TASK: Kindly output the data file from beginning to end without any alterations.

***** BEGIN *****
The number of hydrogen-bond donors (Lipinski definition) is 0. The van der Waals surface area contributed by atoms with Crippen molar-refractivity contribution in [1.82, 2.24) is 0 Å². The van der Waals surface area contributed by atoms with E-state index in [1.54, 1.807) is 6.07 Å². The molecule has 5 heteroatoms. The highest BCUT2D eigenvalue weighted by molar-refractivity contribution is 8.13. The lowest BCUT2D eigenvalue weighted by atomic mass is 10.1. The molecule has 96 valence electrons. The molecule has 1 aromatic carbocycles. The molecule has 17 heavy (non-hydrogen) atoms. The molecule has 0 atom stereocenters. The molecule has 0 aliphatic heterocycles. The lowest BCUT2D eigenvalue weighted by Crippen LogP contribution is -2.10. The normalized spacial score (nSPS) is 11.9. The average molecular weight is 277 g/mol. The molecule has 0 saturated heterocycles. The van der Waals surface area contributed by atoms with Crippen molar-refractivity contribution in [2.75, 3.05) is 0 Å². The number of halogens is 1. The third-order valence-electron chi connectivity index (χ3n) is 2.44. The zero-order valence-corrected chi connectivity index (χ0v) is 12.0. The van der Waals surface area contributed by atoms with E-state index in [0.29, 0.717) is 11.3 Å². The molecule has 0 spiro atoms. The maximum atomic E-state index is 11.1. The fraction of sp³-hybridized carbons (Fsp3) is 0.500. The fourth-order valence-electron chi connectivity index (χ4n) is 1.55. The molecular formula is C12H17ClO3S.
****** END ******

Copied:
The number of hydrogen-bond donors (Lipinski definition) is 0. The van der Waals surface area contributed by atoms with Crippen molar-refractivity contribution in [1.82, 2.24) is 0 Å². The van der Waals surface area contributed by atoms with E-state index in [1.54, 1.807) is 6.07 Å². The molecule has 5 heteroatoms. The highest BCUT2D eigenvalue weighted by molar-refractivity contribution is 8.13. The lowest BCUT2D eigenvalue weighted by atomic mass is 10.1. The molecule has 96 valence electrons. The molecule has 1 aromatic carbocycles. The molecule has 17 heavy (non-hydrogen) atoms. The molecule has 0 atom stereocenters. The molecule has 0 aliphatic heterocycles. The lowest BCUT2D eigenvalue weighted by Crippen LogP contribution is -2.10. The normalized spacial score (nSPS) is 11.9. The average molecular weight is 277 g/mol. The molecule has 0 saturated heterocycles. The van der Waals surface area contributed by atoms with Crippen molar-refractivity contribution in [2.75, 3.05) is 0 Å². The number of halogens is 1. The third-order valence-electron chi connectivity index (χ3n) is 2.44. The zero-order valence-corrected chi connectivity index (χ0v) is 12.0. The van der Waals surface area contributed by atoms with E-state index in [0.29, 0.717) is 11.3 Å². The molecule has 0 spiro atoms. The maximum atomic E-state index is 11.1. The fraction of sp³-hybridized carbons (Fsp3) is 0.500. The fourth-order valence-electron chi connectivity index (χ4n) is 1.55. The molecular formula is C12H17ClO3S.